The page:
Faculty Candidate Seminar
Whats in My Data? Fast, Principled Algorithms for Exploring Large Graphs
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Networks naturally capture a host of real-world interactions, spanning from friendships to brain activity. But, given a massive graph, such as the Facebook social network, what can be learned about its structure? Are there any changes over time? Where should people's attention be directed? In this talk I will present my work on scalable algorithms that help us to explore and make sense of large, networked data when we want to know "what's in the data". I will present how summarization and similarity analysis can help answer this question, and I will focus on two of my approaches "VoG" and "DeltaCon". VoG disentangles the complex graph connectivity patterns, and efficiently summarizes large graphs with important and semantically meaningful structures by leveraging information theoretic methods. DeltaCon is a well-founded, fast method that detects and explains changes in time-evolving or aligned networks by assessing their similarity. Both works are being used by industry, and give interesting discoveries in large real-world graphs.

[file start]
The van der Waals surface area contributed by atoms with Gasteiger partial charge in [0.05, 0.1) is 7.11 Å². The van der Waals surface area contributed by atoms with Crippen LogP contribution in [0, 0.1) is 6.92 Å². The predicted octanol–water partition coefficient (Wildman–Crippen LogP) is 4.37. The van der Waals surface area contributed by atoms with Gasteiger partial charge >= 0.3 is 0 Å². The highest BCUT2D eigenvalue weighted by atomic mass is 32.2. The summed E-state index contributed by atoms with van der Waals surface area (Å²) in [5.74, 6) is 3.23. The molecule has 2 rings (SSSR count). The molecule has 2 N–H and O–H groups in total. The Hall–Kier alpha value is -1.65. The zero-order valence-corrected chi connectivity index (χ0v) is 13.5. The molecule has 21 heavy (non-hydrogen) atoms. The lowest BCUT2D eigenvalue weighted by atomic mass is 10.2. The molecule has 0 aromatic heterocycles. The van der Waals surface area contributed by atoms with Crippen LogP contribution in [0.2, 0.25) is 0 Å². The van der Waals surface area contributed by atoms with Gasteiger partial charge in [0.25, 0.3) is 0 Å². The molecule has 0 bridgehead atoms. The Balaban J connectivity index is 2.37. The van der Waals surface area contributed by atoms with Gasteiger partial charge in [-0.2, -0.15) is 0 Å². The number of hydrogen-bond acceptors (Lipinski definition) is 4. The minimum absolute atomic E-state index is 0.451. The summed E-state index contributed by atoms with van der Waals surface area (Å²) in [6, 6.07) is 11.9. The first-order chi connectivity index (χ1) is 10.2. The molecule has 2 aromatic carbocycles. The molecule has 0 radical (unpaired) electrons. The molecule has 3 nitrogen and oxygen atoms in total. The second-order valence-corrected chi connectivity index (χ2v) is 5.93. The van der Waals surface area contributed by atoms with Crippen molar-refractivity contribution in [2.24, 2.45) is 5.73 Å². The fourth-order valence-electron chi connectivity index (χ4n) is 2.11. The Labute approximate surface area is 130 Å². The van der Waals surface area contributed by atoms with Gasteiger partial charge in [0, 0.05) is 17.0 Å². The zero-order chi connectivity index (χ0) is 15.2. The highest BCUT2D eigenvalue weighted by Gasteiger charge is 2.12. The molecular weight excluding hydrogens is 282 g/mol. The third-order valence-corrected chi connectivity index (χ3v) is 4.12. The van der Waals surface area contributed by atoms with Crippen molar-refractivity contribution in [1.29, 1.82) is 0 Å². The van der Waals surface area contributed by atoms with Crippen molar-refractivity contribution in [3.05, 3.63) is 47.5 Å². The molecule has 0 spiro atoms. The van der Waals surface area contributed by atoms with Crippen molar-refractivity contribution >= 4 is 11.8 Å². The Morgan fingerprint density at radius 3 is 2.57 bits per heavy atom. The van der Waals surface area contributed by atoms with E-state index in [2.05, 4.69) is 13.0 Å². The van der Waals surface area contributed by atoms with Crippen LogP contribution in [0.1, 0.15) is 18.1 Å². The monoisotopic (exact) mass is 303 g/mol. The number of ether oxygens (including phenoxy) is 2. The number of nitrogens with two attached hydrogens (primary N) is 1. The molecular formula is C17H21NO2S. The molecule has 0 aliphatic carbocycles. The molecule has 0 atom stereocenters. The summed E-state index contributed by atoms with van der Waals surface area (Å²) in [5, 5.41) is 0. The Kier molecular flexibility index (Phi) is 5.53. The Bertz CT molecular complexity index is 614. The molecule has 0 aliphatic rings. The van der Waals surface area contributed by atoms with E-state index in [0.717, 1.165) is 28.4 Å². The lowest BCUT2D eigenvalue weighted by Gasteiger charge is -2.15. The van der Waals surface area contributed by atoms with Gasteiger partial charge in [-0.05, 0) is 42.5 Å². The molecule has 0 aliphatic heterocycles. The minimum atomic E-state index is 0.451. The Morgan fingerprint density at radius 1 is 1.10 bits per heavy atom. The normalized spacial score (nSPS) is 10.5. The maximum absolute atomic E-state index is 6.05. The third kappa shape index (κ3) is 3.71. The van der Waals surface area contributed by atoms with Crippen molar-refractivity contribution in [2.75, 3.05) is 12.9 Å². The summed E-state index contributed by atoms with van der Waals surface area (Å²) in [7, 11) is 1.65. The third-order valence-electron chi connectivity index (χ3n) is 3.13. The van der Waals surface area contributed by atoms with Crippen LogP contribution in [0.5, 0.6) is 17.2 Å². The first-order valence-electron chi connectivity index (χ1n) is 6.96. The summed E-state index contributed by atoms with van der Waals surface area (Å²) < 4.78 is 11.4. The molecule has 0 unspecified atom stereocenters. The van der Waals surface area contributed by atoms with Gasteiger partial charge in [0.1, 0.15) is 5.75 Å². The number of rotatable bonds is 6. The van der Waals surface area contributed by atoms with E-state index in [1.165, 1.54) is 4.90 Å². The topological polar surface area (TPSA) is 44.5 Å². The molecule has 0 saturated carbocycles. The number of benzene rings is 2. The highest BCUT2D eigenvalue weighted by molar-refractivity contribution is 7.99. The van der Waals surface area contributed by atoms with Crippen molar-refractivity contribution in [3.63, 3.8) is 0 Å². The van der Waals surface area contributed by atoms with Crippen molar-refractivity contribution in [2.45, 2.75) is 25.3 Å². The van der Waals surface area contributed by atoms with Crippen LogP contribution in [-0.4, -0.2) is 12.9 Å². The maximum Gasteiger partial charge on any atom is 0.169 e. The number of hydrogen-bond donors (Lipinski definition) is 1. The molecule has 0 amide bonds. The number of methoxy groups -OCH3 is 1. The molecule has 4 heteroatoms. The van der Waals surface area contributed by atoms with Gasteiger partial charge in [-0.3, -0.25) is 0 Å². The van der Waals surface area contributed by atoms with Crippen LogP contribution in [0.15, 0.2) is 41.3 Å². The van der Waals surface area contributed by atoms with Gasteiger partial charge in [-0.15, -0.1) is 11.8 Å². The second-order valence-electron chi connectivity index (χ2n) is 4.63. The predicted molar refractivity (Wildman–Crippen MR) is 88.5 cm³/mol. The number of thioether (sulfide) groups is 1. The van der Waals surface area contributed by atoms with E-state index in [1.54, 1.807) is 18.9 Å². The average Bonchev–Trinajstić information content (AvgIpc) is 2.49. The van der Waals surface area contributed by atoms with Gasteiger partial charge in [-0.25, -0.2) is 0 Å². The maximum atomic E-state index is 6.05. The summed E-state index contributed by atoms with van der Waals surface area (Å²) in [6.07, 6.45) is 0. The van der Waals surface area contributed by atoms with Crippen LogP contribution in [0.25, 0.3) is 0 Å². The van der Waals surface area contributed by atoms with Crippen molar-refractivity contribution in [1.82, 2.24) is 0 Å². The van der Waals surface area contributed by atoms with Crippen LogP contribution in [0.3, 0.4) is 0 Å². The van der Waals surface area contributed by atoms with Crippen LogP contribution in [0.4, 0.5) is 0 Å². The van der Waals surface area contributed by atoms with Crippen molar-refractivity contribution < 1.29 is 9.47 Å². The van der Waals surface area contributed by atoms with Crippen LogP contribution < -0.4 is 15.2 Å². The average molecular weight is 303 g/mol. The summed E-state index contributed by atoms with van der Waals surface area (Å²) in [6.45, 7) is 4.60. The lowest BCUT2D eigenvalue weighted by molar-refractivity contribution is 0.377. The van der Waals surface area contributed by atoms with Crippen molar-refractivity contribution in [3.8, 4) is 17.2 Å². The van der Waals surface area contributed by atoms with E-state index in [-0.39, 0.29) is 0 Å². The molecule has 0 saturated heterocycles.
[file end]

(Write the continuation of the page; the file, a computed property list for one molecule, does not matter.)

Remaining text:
Danai Koutra is a Ph.D. candidate in the Computer Science Department at Carnegie Mellon. She earned her M.S. from CMU in 2013 and her diploma in ECE at the National Technical University of Athens in 2010. She works on large-scale graph mining and devises algorithms and methods for exploring, understanding, and learning from graph data when the nature of the problem is not known in advance. She holds one "rate-1" patent, and has six (pending) patents on bipartite graph alignment. She also has many papers (including 2 award-winning papers) and tutorials in top data mining conferences. Her work has been covered by media outlets, such as the MIT Technology Review, and is being taught in courses at top universities, including the Tepper School of Business at CMU and Rutgers University.